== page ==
A year ago, SA’s credit rating downgrade to non-investment grade – or junk status – by rating agency Moody’s Investor Services hinged largely on the fortunes of state-owned enterprises (SOEs).
Top of Moody’s concerns in February 2017 was whether cash-strapped SOEs would be able to service debts running into hundreds of billions, considering that they are reliant on government bailouts. The stakes are high, as the country’s economic growth is heavily tied to the health and performance of its SOEs.
But a year later, Moody’s, the last of the three major rating agencies to lift SA’s sovereign credit rating to investment grade, seems to have a more upbeat view regarding SOEs. This isn’t to say that SOEs aren’t posing any risks to the country’s fiscal outlook, but some have had positive developments in recent months.
So much so that Moody’s signalled that SA might escape a ratings downgrade in the near future. “We think things look fairly stable and the worst is probably behind us,” says the firm’s lead analyst for SA, Lucie Villa. This assessment is partly influenced by SA’s macroeconomic policy framework being “relatively effective” in dealing with headwinds, and the government’s renewed focus on fixing governance issues at SOEs.
Of the more than 20 SOEs, power utility Eskom is arguably the most important for the economy. Moody’s views the removal of individuals implicated in corruption and fraud allegations from the board of Eskom, which was at the centre of the state capture project, as positive.
“The new board is taking measures to address governance issues. That is positive,” says Helen Francis, Moody’s senior credit officer for infrastructure finance.
Francis says Moody’s is still concerned about Eskom’s “very weak credit profile” and its “extreme liquidity crisis.” Moody’s lowered Eskom’s credit rating to the fifth rung of junk status (B2), which is significantly lower than SA’s investment grade rating of Baa3.
Eskom’s revelation that it suffered an R2.3 billion net loss for the year ended March, and R20 billion in irregular expenditure dating as far back as 2012, has spurred Moody’s to say that the government is likely to financially support the utility. Eskom has debt levels of around R390 billion, of which about R218 billion is due in the next five years. Around R270 billion of the debt is guaranteed – meaning that debt holders would turn to government if Eskom fails to service its debt.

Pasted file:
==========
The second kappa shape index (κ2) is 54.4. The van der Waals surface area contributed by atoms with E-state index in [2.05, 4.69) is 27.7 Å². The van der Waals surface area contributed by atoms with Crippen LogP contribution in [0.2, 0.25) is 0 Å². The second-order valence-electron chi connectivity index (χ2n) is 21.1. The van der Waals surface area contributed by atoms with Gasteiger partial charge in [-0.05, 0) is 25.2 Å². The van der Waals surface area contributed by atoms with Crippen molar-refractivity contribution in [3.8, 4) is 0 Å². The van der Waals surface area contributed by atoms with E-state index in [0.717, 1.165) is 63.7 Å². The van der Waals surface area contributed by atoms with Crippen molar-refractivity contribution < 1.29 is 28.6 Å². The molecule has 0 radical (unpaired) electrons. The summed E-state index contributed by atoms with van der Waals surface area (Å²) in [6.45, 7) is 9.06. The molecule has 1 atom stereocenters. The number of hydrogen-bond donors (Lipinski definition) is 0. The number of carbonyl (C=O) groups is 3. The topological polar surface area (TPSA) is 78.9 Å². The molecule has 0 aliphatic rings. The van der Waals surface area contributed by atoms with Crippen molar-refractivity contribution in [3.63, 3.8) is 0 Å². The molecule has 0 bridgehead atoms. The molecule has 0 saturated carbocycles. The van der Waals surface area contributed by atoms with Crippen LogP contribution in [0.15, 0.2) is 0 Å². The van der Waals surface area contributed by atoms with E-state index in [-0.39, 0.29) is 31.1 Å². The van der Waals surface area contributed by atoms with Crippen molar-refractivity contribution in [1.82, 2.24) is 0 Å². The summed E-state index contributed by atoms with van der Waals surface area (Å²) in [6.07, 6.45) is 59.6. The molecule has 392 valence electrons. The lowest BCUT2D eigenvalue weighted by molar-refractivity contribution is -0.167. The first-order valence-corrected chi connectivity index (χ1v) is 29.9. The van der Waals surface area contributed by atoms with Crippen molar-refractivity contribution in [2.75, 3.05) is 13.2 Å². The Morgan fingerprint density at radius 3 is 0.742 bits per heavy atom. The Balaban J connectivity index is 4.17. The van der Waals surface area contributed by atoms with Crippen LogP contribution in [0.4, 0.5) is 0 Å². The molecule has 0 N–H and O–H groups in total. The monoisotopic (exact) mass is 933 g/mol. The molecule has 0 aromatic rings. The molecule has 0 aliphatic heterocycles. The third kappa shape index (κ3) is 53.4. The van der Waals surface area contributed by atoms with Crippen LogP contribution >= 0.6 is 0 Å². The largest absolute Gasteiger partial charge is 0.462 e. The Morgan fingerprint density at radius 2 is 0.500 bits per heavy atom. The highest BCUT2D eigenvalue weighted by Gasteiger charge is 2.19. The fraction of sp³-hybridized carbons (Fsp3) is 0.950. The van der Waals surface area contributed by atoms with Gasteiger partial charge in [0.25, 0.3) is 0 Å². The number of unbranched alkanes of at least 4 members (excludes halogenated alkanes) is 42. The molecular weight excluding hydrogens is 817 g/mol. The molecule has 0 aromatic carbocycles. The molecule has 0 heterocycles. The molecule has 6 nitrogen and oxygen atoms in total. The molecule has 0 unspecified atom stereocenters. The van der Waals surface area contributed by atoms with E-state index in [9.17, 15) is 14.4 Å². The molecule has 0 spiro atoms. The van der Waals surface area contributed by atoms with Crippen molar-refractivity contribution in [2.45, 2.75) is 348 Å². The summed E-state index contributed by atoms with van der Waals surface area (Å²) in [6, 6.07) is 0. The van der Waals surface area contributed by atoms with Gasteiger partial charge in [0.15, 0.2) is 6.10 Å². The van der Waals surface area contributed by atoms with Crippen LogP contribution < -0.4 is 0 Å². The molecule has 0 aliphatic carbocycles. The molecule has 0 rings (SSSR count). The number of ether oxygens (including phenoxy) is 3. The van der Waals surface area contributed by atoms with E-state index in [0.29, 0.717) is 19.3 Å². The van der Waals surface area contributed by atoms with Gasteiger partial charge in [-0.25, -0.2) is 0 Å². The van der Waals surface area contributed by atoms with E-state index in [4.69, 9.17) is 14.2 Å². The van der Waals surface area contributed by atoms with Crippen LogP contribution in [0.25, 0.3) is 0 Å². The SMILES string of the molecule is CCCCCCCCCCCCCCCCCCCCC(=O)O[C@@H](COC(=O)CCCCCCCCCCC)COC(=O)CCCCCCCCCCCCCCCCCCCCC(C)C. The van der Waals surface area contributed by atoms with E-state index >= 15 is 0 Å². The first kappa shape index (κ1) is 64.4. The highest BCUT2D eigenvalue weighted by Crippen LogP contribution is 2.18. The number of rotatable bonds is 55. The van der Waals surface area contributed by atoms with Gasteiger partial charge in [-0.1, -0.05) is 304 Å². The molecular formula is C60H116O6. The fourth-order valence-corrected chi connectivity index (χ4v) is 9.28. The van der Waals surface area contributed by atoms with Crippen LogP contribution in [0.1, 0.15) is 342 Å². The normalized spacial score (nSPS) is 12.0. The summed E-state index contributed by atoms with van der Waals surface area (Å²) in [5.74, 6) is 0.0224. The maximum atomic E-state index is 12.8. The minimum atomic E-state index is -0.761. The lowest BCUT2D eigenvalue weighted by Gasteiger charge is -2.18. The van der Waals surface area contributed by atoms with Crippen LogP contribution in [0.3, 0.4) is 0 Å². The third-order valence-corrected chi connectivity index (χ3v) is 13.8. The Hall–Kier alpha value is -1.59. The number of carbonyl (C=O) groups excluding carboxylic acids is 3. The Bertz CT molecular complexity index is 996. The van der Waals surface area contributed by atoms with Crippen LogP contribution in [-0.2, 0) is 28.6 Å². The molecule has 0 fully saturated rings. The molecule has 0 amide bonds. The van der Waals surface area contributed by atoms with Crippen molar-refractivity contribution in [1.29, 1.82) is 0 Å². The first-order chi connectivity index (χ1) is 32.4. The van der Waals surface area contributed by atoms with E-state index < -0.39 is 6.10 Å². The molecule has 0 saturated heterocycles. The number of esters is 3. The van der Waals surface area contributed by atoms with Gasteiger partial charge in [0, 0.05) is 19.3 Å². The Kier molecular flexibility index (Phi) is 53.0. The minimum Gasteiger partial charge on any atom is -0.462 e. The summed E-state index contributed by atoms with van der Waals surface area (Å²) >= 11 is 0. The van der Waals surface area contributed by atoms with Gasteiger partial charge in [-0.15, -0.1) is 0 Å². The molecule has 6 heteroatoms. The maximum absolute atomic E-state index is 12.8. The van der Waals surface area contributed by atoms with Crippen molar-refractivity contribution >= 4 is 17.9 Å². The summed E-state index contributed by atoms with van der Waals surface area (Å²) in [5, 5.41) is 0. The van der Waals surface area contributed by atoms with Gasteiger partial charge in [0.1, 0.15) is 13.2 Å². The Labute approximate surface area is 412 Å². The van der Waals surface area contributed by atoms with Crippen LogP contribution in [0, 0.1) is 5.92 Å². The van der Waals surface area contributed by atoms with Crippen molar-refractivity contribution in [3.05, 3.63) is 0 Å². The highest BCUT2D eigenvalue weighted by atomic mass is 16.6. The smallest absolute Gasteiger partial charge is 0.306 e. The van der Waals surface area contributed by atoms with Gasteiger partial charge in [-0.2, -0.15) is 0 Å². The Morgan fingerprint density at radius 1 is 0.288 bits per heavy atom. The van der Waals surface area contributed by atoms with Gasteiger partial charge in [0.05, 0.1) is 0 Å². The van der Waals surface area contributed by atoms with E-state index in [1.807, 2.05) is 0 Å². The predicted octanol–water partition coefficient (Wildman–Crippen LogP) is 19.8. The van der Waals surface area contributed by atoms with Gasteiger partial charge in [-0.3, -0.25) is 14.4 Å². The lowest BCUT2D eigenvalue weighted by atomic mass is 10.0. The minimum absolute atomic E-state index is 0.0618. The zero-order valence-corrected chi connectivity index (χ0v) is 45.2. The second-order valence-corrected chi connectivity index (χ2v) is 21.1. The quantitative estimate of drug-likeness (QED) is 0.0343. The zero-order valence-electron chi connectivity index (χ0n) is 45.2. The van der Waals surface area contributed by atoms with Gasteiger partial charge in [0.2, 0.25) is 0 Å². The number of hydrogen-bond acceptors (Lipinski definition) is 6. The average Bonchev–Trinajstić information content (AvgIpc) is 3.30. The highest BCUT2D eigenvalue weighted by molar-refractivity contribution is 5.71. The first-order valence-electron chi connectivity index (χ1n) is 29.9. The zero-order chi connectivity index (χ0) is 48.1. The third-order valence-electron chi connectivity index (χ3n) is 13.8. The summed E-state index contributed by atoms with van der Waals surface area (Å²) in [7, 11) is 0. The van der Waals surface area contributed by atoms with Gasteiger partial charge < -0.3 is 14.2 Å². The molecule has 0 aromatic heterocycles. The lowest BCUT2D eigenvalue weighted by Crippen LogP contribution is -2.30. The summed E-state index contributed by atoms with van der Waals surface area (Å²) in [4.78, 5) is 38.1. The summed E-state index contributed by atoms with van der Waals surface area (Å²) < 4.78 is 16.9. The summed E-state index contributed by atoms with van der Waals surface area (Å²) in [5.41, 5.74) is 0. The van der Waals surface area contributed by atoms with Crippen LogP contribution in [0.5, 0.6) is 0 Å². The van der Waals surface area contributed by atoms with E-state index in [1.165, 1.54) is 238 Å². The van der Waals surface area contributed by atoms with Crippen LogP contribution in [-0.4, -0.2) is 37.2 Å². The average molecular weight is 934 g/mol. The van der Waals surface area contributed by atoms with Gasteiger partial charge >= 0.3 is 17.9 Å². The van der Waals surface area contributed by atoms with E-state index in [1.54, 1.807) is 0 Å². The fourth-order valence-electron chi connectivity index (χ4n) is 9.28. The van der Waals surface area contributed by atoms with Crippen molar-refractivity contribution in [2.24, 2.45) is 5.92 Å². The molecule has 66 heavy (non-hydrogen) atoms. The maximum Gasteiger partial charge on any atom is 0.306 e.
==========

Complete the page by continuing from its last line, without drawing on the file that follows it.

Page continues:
“Given the support that the government has provided in the past through government guarantees, we think there is a strong probability that the government would provide more support to Eskom to avoid a payment default,” says Francis.
Because of this, Moody’s expects a fiscal deficit (where government’s total expenditure exceeds its revenue generated) of around 4% of gross domestic product in 2018/19 – higher than the 3.6% forecast by National Treasury.
Although Eskom recently secured a R33-billion government-guaranteed loan from the China Development Bank, it still needs to raise about R10 billion in capital expenditure to fund the construction of the Kusile and Medupi coal-fired power stations.
New board appointments at Eskom are not enough to restore good governance, says Olga Constantatos, Futuregrowth Asset Management’s credit, and equity process manager. Futuregrowth, which manages over R150 billion in fixed-income assets, stopped lending to Eskom in 2016 over concerns about poor governance and financial mismanagement.
Constantatos says SOEs still need to improve their disclosure on the appointment of board members and senior executives, which are unilaterally made by public enterprises minister Pravin Gordhan. “We need to know who these individuals are. Are they appropriately qualified? Are they ethical? Have they been removed from a position of trust before? Are they conflicted in a sense of do they have other personal businesses or family businesses?”